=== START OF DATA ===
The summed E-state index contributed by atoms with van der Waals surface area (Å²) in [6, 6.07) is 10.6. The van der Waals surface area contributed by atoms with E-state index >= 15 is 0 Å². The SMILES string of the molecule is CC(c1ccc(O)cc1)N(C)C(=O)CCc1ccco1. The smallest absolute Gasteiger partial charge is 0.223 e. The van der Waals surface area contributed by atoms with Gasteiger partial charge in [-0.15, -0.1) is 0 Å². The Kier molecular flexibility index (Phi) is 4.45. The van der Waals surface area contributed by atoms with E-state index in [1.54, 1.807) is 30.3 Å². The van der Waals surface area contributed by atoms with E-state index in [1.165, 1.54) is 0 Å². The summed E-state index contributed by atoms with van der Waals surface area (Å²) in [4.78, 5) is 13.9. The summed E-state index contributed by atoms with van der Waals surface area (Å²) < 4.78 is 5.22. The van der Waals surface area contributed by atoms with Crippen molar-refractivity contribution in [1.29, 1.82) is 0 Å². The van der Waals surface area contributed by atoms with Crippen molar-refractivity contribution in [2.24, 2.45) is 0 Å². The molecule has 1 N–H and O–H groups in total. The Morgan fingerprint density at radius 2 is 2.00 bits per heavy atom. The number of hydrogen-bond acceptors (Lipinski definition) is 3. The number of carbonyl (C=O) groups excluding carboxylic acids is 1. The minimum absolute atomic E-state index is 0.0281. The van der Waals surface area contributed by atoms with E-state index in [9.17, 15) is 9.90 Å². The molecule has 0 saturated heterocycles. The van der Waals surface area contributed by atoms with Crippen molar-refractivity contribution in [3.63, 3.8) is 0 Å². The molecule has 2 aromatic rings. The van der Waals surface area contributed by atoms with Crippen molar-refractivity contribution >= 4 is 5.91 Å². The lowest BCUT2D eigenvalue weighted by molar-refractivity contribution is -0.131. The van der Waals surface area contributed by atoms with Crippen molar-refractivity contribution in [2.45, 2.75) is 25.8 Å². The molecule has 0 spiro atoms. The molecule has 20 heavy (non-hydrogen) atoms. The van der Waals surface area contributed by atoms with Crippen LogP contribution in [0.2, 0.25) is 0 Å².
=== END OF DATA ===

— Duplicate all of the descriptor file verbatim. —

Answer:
The summed E-state index contributed by atoms with van der Waals surface area (Å²) in [6, 6.07) is 10.6. The van der Waals surface area contributed by atoms with E-state index >= 15 is 0 Å². The SMILES string of the molecule is CC(c1ccc(O)cc1)N(C)C(=O)CCc1ccco1. The smallest absolute Gasteiger partial charge is 0.223 e. The van der Waals surface area contributed by atoms with Gasteiger partial charge in [-0.15, -0.1) is 0 Å². The Kier molecular flexibility index (Phi) is 4.45. The van der Waals surface area contributed by atoms with E-state index in [1.54, 1.807) is 30.3 Å². The van der Waals surface area contributed by atoms with E-state index in [1.165, 1.54) is 0 Å². The summed E-state index contributed by atoms with van der Waals surface area (Å²) in [4.78, 5) is 13.9. The summed E-state index contributed by atoms with van der Waals surface area (Å²) < 4.78 is 5.22. The van der Waals surface area contributed by atoms with Crippen molar-refractivity contribution in [1.29, 1.82) is 0 Å². The van der Waals surface area contributed by atoms with Crippen molar-refractivity contribution in [2.24, 2.45) is 0 Å². The molecule has 1 N–H and O–H groups in total. The Morgan fingerprint density at radius 2 is 2.00 bits per heavy atom. The number of hydrogen-bond acceptors (Lipinski definition) is 3. The number of carbonyl (C=O) groups excluding carboxylic acids is 1. The minimum absolute atomic E-state index is 0.0281. The van der Waals surface area contributed by atoms with E-state index in [9.17, 15) is 9.90 Å². The molecule has 0 saturated heterocycles. The van der Waals surface area contributed by atoms with Crippen molar-refractivity contribution in [3.63, 3.8) is 0 Å². The molecule has 2 aromatic rings. The van der Waals surface area contributed by atoms with Crippen molar-refractivity contribution >= 4 is 5.91 Å². The lowest BCUT2D eigenvalue weighted by molar-refractivity contribution is -0.131. The van der Waals surface area contributed by atoms with Crippen molar-refractivity contribution in [2.45, 2.75) is 25.8 Å². The molecule has 0 spiro atoms. The molecule has 20 heavy (non-hydrogen) atoms. The van der Waals surface area contributed by atoms with Crippen LogP contribution in [0.2, 0.25) is 0 Å².